History and development of the district of Servette Petit-Saconnex

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The district of Servette Petit-Saconnex has undergone a spectacular transformation over the past hundred years. A rural, forested area in the 19th century, it has become a densely-populated district that is now home to more than 15% of the city’s population.

Quartier du Petit-Saconnex / Servette

The district of Servette Petit-Saconnex only recently became urbanised: in the 19th century, the area was still covered by forest.

Development of the district: from forest to apartment buildings

Until the end of the 19th century, the current district of Servette Petit-Saconnex was in the middle of the countryside. The area was divided between forests and large bourgeois estates. Forest tracks led to the city from Petit-Saconnex, running alongside a small stream and through the forest and meadows. La Servette was a private home. The current rue de la Servette follows the line of the former main drive leading to the manor house (the Liotard house).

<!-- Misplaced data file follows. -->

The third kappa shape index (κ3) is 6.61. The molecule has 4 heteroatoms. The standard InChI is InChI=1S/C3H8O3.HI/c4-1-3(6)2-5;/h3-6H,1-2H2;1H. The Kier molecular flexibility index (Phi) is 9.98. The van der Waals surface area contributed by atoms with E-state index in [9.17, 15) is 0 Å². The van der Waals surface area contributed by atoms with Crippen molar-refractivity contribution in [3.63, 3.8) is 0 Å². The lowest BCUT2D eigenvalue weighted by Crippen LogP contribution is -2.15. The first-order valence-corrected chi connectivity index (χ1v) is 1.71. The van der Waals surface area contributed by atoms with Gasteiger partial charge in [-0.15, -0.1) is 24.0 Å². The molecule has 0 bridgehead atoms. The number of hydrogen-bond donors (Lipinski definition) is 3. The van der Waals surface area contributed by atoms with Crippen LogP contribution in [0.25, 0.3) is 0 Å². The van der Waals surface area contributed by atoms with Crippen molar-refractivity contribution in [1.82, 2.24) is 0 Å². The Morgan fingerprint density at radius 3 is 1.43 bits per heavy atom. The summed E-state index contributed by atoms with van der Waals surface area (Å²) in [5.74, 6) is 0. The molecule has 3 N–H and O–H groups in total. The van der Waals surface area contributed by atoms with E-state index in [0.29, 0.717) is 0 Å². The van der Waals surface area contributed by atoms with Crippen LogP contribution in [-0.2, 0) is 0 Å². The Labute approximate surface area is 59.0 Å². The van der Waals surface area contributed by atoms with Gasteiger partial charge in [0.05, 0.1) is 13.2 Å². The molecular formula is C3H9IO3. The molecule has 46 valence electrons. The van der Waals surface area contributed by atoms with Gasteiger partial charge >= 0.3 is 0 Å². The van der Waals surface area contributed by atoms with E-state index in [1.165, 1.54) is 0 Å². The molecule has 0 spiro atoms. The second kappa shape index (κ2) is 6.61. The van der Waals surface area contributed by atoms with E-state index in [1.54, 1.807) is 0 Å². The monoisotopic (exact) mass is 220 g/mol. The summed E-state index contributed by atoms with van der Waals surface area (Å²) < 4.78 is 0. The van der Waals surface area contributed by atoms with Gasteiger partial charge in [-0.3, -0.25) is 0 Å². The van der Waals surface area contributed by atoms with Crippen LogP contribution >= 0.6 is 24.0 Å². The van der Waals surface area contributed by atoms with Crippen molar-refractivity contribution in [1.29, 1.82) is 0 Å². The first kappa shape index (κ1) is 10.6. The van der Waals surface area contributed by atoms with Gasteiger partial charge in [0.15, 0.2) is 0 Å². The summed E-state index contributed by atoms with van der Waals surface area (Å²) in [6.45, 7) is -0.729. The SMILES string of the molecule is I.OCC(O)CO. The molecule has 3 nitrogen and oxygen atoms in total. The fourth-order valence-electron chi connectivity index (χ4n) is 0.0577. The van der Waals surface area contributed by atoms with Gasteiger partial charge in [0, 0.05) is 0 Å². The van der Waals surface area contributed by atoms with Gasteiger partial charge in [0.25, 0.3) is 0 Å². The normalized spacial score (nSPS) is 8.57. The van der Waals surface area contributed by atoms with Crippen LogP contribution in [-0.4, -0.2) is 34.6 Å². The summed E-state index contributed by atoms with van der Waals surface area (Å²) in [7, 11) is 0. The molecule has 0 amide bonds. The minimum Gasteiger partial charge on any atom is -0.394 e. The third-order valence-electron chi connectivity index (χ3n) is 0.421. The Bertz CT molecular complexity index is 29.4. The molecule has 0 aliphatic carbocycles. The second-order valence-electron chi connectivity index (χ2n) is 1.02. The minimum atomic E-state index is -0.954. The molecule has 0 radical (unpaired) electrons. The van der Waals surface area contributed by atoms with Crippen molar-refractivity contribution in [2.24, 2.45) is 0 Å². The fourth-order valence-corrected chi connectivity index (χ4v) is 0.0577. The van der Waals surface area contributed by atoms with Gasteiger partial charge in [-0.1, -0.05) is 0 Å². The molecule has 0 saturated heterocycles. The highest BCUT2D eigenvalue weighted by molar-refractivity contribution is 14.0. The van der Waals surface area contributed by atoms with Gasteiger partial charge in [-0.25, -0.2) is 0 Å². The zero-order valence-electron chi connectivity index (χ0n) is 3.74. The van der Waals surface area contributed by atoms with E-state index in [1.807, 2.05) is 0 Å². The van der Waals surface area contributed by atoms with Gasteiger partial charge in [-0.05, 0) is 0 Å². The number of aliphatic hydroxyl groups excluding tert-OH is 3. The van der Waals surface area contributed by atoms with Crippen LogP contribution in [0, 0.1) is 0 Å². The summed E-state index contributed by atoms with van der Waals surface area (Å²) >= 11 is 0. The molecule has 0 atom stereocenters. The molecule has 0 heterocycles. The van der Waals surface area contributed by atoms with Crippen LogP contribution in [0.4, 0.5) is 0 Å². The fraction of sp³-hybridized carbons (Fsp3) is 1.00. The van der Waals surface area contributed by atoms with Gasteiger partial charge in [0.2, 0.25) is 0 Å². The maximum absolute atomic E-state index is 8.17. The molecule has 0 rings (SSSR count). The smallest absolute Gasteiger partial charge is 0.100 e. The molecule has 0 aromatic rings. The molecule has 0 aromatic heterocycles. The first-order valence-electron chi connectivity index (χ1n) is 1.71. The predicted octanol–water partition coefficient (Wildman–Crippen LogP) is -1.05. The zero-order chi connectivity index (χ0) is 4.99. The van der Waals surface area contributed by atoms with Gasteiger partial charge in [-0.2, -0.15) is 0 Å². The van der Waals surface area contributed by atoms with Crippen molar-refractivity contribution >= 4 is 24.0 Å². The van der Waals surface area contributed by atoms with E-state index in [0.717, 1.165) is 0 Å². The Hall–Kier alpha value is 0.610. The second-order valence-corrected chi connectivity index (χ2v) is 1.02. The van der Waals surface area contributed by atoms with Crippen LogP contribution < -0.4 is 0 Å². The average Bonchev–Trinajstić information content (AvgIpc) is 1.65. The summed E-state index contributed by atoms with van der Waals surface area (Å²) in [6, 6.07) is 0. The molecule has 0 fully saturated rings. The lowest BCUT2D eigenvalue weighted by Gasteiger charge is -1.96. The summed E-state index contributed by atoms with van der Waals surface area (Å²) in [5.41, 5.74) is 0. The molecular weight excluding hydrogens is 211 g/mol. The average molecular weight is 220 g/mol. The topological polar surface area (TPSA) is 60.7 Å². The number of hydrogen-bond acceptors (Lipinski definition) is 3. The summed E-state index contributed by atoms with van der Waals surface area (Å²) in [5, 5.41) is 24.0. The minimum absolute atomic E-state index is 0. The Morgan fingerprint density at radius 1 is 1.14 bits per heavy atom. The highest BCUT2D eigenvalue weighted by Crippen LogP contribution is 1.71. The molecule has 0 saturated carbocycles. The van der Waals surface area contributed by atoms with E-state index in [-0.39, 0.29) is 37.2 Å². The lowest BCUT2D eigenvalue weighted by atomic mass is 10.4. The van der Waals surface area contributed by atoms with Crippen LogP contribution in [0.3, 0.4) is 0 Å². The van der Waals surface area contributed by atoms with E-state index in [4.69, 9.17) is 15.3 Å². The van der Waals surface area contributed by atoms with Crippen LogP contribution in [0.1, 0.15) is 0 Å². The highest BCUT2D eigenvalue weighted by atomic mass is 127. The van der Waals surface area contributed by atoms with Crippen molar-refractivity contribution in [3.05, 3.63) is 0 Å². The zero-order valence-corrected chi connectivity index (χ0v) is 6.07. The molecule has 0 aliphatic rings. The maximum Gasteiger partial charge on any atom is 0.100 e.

From the beginning of the 20th century, the district underwent rapid transformation. First individual houses were built followed by rental properties several storeys high. The district became urbanised and more densely populated.

In between the buildings, a few parks, old trees, street names or other anecdotes still bear witness to this rural past.

What do “Servette” and “Petit-Saconnex” mean?

The very name of the district recalls the forested past of the area. “Servette” comes from “silva”, meaning “forest” in Latin.

Petit-Saconnex, on the other hand, derives its name from the Saconay family that had a fortified house here before 1728. Dating back to the 12th century, this family owned the land of the Petit and Grand-Saconnex as well as that of Bursinel.

Gradual merging with the city

At the turn of the 20th century, the district of Servette Petit-Saconnex was increasingly close to the city:

  • In 1894, Petit-Saconnex was linked to the city by a tramway;
  • In 1924-1925, the Servette road was built to provide access to the newly inaugurated Cointrin Airport;
  • In 1930, it was voted that the municipality of Petit-Saconnex should merge with the City of Geneva.

Article modifié le 03.01.2023 à 15:21